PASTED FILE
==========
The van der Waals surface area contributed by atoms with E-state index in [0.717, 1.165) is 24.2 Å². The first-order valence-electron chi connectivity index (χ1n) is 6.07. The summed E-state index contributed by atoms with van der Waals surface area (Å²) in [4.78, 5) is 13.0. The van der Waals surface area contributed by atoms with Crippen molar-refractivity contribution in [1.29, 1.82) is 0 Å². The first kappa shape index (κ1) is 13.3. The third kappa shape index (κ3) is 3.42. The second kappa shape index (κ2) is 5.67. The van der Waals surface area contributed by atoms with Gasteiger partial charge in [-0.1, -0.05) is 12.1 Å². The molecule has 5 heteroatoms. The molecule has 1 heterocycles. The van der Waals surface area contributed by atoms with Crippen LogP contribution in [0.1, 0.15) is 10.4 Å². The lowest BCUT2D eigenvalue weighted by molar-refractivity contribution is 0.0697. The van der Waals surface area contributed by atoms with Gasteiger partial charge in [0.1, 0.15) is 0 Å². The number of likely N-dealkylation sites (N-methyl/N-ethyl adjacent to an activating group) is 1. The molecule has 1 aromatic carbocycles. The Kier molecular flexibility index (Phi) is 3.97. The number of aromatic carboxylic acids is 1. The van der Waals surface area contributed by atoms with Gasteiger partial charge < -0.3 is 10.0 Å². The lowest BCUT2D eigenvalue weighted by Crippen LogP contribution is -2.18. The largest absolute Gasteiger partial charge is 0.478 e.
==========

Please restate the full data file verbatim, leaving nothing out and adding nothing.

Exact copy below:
The van der Waals surface area contributed by atoms with E-state index in [0.717, 1.165) is 24.2 Å². The first-order valence-electron chi connectivity index (χ1n) is 6.07. The summed E-state index contributed by atoms with van der Waals surface area (Å²) in [4.78, 5) is 13.0. The van der Waals surface area contributed by atoms with Crippen molar-refractivity contribution in [1.29, 1.82) is 0 Å². The first kappa shape index (κ1) is 13.3. The third kappa shape index (κ3) is 3.42. The second kappa shape index (κ2) is 5.67. The van der Waals surface area contributed by atoms with Gasteiger partial charge in [-0.1, -0.05) is 12.1 Å². The molecule has 5 heteroatoms. The molecule has 1 heterocycles. The van der Waals surface area contributed by atoms with Crippen LogP contribution in [0.1, 0.15) is 10.4 Å². The lowest BCUT2D eigenvalue weighted by molar-refractivity contribution is 0.0697. The van der Waals surface area contributed by atoms with Gasteiger partial charge in [0.1, 0.15) is 0 Å². The number of likely N-dealkylation sites (N-methyl/N-ethyl adjacent to an activating group) is 1. The molecule has 1 aromatic carbocycles. The Kier molecular flexibility index (Phi) is 3.97. The number of aromatic carboxylic acids is 1. The van der Waals surface area contributed by atoms with Gasteiger partial charge < -0.3 is 10.0 Å². The lowest BCUT2D eigenvalue weighted by Crippen LogP contribution is -2.18. The largest absolute Gasteiger partial charge is 0.478 e.